Monday, April 21, 2008

The Art and Politics of Seduction

"Les Liaisons Dangereuses" presented by the Roundabout Theatre Company at the American Airlines Theater, April 13, 2008

As much as I admire Laura Linney, when I found out that the Roundabout was reviving "Les Liaisons..." hers was not the first name I thought of.

Foolish me.

In a stylish and glamorous production, sex and intrigue are back on the boards. Director Rufus Norris has assembled, for the most part, a first-rate cast to tell the tale of La Marquise de Merteuil (Ms. Linney) and Le Vicomte de Valmont (Ben Daniels) and those who foolishly stumble into their sights. Valmont is a noble cad, received by proper society but not respected by them. La Marquise, well-widowed, feels slighted over a society issue and seeks revenge by having Valmont seduce Cecile Volanges (Mamie Gummer) the teenage daughter of her offender, already betrothed to a much older man who is also in need of social distress. La Marquise and Valmont have their own romantic history. Disinterested at first because he has set his sights on seducing someone else, La Presidente De Tourvel (Jessica Collins) a beautiful, devoutly religious and devoted wife of another. The Marquise offers an enticement: if Valmont is successful in seducing Cecile, La Marquise will give herself to Valmont for a night of passion.

Turns out that Cecile and her mother Madame de Volanges (Kristine Nielsen) have been invited to stay with Valmont's aunt, Madame de Rosemonde (Sian Phillips), to get Cecile away from the young and unsuitable (meaning no money) Le Chevalier Danceny (Benjamin Walker). The confident Valmont decides to kill two birds with one stone and accepts the challenge.

Plots are twisted, bodices ripped, seductions completed and Valmont wins his challenge. Along the way, however, he and Mme de Tourvel are truly in love with each other. Knowing he would ruin her life, he rejects her. Sword play, dying confessions ensue.

It's really a plot of operatic proportions. I'm amazed at how well it works as a straight play.

Let's start with the supporting roles. Ms. Collins' Mme de Tourvel is a porcelain beauty, but doesn't quite rise to the level of performances around her. Fine-boned and delicate, her accent comes and goes (thanks to my good friend, voice and speech coach Deborah Hecht, no doubt).

Ms. Gummer continues to rack up excellent performances, here in her Broadway debut. Mama Streep should be awfully proud of the child-like petulance we get in Cecile. Her transition from mortified to randy after her first romp with Valmont is delightful. Ms. Nielsen's Mme de Volanges is appropriately befuddled and dotty.

As Mme de Rosemonde, Ms. Phillips was a significant disappointment. Is it just me, or shouldn't all the actors have learned their lines by the time previews have started. Ms. Phillips played not one, but two scenes with pages from her script poorly hidden behind a fan or oversized playing cards. The scenes were near the end of each act - wasn't she studying her lines backstage? Adding insult to injury, she also insisted on wearing her very contemporary spectacles, so she could follow along when other actors are speaking. She practically traced her finger along each line spoken.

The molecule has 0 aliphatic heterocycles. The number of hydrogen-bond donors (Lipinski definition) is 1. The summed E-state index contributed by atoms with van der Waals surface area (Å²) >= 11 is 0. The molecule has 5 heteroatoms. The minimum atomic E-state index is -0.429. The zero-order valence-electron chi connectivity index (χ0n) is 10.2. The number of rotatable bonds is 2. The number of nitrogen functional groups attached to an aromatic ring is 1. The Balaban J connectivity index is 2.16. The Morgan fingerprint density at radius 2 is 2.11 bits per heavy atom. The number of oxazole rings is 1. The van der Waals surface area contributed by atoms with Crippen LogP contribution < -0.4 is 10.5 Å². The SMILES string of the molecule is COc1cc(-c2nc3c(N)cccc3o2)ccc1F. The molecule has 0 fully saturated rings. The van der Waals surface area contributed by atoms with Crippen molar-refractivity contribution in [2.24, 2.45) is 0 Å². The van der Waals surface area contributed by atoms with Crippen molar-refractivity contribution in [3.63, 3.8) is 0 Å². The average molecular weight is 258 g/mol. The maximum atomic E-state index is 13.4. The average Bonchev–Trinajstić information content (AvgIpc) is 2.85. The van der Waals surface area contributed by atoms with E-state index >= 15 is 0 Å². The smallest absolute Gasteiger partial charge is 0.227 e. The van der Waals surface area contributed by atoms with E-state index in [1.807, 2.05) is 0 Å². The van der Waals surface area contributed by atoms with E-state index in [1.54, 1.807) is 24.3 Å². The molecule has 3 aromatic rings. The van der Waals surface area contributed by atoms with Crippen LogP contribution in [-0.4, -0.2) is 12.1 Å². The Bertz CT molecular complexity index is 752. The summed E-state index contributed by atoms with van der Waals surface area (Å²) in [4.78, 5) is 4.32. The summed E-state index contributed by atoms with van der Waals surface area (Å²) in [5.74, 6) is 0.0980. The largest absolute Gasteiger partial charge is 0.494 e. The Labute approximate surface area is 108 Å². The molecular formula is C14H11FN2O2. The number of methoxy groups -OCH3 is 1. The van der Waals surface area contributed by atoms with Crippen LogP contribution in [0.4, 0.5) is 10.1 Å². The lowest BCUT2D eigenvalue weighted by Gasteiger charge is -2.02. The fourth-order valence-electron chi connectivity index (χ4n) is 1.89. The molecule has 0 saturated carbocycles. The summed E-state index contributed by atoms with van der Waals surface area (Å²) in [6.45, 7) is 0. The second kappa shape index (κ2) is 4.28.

Now, it might be one thing, had she been a last minute replacement, but I've heard nothing to that effect and her photo and bio were present in the playbill which certainly requires some lead time. (I remember during last fall's "The Ritz" at Studio 54, Ashlie Atkinson was a last minute replacement, requiring the cancellation of only one preview performance to accommodate learning the role.)

I asked myself, "Where was Marian, Marian Seldes?" (SarahB, that was for you!)

Mr. Walker's Danceny is brash and eager, easily seduced by La Marquise as a ploy to enrage Valmont when she realizes he's falling for Mme de Tourvel.

As Valmont, Mr. Daniels brings to mind a younger (and shorter) Jeremy Irons. He struts and poses like a bantam rooster, sprawling lewdly on the furniture and cutting quite a fine figure during his nude seduction of Cecile. His dying confession to Danceny, however, didn't ring true yet. I'm certain by opening, it will be a heartbreaker.

Ms Linney is triumphant, regal and conspiring, haughty and preening as La Marquise. The fire in her eyes when she realizes Valmont truly loves another is startling. Her stifled reaction to learning of Valmont's death almost makes one feel sorry for her, despite the fact that it's a result of her own manipulations. (There was a moment or two when Lady Bracknell seemed to be speaking, but again I'm sure her performance will be ravishing by opening night.) I feel certain she'll be a contender come Tony time, and as well she should.

Director Norris wields a fine hand in this stylized production, employing baroque singers to evoke the setting of Paris in the 1780's, the calm before the storm, as it were. He employs the dark glass-paneled sets by Scott Pask with simple manipulations to move from salon to salon to bedroom, complemented by heavy silk drapes and swags, all evoking the gilded and mirrored French architecture with ease.

Donald Holder's lighting, however, creates more shadows than illumination. More often than not, it seemed an actor was adjusting his or her blocking to move where a face could be seen. I can't imagine such was intentional.

Katrina Lindsay's lush costumes seemed straight out of a Fragonard painting, subtle and rich silks for all.

1 comment:

Roxie said...

Wait a minute...What's Lady Bracknell doing here? hahaa

Can't wait to see this!